Type de publication:Articles
Source:European Journal of Political Research, Springer Verlag, Volume 56, Ticket 1, p.92-114 (2017)
Mots-clés:European Social Survey, Great Recession, multilevel analysis, parallel publics, support for income redistribution
This article investigates the dynamics of support for income redistribution in Europe. With European Social Survey data spanning 2006 to 2012, it assesses whether the Great Recession resulted in substantial parallelism or increasing polarisation in preference change across various sub-publics. After introducing hypotheses based on claims that social groups are affected differently by economic insecurity, the article proceeds in two empirical sections. First, whereas prior research suggests that hard times fuel diverging attitudinal patterns, it is found that income groups, ideological groups and educational groups did not shift differently over time during the first years of the crisis, thus providing strong evidence for the ‘parallel publics’ hypothesis in the European context and in times of economic turmoil. Next, the article addresses the extent to which change in aggregate support for redistribution came from changes in small minorities of the population, supposed to be more responsive to their economic environment. Using multilevel analysis, it is shown that the most educated significantly contributed to the overall change more than the others. As a result, they may have been partly driving the economic mood during the first years of the Great Recession.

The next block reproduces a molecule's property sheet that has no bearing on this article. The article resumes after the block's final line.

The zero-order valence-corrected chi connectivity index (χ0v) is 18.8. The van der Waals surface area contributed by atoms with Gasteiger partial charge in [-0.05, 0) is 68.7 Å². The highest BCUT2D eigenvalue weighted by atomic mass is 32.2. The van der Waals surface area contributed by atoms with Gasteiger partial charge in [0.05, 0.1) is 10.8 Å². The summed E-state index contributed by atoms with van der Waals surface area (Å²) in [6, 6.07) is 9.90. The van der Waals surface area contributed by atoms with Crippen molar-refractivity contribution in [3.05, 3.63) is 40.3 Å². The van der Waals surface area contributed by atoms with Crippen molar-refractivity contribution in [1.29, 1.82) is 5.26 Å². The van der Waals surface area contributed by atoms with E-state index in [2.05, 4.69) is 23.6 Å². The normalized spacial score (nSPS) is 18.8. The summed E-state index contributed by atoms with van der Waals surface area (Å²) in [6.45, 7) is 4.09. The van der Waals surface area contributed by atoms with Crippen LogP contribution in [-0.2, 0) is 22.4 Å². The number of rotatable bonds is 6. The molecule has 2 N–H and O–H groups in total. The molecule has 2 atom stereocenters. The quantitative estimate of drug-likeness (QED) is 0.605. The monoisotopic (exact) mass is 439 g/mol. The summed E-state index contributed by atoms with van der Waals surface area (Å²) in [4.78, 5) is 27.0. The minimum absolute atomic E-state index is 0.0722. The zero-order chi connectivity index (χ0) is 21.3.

Humanities and Social Sciences/SociologyHumanities and Social Sciences/Political scienceHumanities and Social Sciences/Methods and statisticsJournal articles